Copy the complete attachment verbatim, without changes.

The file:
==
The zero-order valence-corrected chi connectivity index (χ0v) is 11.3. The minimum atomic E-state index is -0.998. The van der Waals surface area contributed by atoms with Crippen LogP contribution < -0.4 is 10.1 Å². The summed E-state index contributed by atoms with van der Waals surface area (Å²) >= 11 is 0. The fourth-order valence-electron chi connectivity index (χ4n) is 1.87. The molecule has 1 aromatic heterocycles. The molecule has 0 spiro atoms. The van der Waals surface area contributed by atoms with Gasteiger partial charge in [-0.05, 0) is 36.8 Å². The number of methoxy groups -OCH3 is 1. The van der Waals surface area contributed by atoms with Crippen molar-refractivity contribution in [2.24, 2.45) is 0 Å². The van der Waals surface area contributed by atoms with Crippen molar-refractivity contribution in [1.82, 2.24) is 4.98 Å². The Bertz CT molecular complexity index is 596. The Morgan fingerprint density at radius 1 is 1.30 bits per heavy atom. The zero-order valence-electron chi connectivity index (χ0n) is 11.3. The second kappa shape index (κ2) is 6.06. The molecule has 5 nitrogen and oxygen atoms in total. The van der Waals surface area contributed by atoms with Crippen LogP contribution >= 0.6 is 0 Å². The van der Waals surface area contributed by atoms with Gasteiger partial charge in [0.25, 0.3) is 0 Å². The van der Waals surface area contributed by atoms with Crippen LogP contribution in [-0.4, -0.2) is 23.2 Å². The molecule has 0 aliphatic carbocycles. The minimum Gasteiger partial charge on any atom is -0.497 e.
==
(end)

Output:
The zero-order valence-corrected chi connectivity index (χ0v) is 11.3. The minimum atomic E-state index is -0.998. The van der Waals surface area contributed by atoms with Crippen LogP contribution < -0.4 is 10.1 Å². The summed E-state index contributed by atoms with van der Waals surface area (Å²) >= 11 is 0. The fourth-order valence-electron chi connectivity index (χ4n) is 1.87. The molecule has 1 aromatic heterocycles. The molecule has 0 spiro atoms. The van der Waals surface area contributed by atoms with Gasteiger partial charge in [-0.05, 0) is 36.8 Å². The number of methoxy groups -OCH3 is 1. The van der Waals surface area contributed by atoms with Crippen molar-refractivity contribution in [2.24, 2.45) is 0 Å². The van der Waals surface area contributed by atoms with Crippen molar-refractivity contribution in [1.82, 2.24) is 4.98 Å². The Bertz CT molecular complexity index is 596. The Morgan fingerprint density at radius 1 is 1.30 bits per heavy atom. The zero-order valence-electron chi connectivity index (χ0n) is 11.3. The second kappa shape index (κ2) is 6.06. The molecule has 5 nitrogen and oxygen atoms in total. The van der Waals surface area contributed by atoms with Crippen LogP contribution >= 0.6 is 0 Å². The van der Waals surface area contributed by atoms with Gasteiger partial charge in [0.25, 0.3) is 0 Å². The van der Waals surface area contributed by atoms with Crippen LogP contribution in [-0.4, -0.2) is 23.2 Å². The molecule has 0 aliphatic carbocycles. The minimum Gasteiger partial charge on any atom is -0.497 e.